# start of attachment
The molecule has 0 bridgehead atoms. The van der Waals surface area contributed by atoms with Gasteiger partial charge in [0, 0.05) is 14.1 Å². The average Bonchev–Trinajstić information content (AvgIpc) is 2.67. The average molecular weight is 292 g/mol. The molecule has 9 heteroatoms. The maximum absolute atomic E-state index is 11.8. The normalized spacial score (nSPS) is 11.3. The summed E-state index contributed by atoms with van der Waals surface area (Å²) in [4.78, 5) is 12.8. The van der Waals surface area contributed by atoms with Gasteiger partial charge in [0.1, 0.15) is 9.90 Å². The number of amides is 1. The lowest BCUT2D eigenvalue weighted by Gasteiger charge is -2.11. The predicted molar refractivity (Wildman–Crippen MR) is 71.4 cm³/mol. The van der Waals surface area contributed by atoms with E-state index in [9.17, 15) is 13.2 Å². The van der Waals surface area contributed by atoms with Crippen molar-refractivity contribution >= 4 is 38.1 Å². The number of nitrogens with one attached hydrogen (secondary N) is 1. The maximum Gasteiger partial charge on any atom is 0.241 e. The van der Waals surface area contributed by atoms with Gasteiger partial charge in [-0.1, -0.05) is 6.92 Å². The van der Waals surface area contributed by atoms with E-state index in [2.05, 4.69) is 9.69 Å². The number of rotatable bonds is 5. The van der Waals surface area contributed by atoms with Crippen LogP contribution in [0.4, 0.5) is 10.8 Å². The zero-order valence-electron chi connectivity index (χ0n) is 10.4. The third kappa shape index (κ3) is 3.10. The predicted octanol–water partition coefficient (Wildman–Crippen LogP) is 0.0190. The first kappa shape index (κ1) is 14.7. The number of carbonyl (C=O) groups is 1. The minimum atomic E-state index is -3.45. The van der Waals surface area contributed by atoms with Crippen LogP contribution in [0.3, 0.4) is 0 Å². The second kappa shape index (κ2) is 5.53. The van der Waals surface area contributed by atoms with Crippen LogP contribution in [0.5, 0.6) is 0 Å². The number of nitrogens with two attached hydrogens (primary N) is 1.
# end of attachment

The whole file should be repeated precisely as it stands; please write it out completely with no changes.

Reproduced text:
The molecule has 0 bridgehead atoms. The van der Waals surface area contributed by atoms with Gasteiger partial charge in [0, 0.05) is 14.1 Å². The average Bonchev–Trinajstić information content (AvgIpc) is 2.67. The average molecular weight is 292 g/mol. The molecule has 9 heteroatoms. The maximum absolute atomic E-state index is 11.8. The normalized spacial score (nSPS) is 11.3. The summed E-state index contributed by atoms with van der Waals surface area (Å²) in [4.78, 5) is 12.8. The van der Waals surface area contributed by atoms with Gasteiger partial charge in [0.1, 0.15) is 9.90 Å². The number of amides is 1. The lowest BCUT2D eigenvalue weighted by Gasteiger charge is -2.11. The predicted molar refractivity (Wildman–Crippen MR) is 71.4 cm³/mol. The van der Waals surface area contributed by atoms with E-state index in [9.17, 15) is 13.2 Å². The van der Waals surface area contributed by atoms with Crippen molar-refractivity contribution >= 4 is 38.1 Å². The number of nitrogens with one attached hydrogen (secondary N) is 1. The maximum Gasteiger partial charge on any atom is 0.241 e. The van der Waals surface area contributed by atoms with Gasteiger partial charge in [-0.1, -0.05) is 6.92 Å². The van der Waals surface area contributed by atoms with E-state index in [2.05, 4.69) is 9.69 Å². The number of rotatable bonds is 5. The van der Waals surface area contributed by atoms with Crippen LogP contribution in [0.4, 0.5) is 10.8 Å². The zero-order valence-electron chi connectivity index (χ0n) is 10.4. The third kappa shape index (κ3) is 3.10. The predicted octanol–water partition coefficient (Wildman–Crippen LogP) is 0.0190. The first kappa shape index (κ1) is 14.7. The number of carbonyl (C=O) groups is 1. The minimum atomic E-state index is -3.45. The van der Waals surface area contributed by atoms with Crippen LogP contribution in [0.3, 0.4) is 0 Å². The second kappa shape index (κ2) is 5.53. The van der Waals surface area contributed by atoms with Crippen LogP contribution in [0.5, 0.6) is 0 Å². The number of nitrogens with two attached hydrogens (primary N) is 1.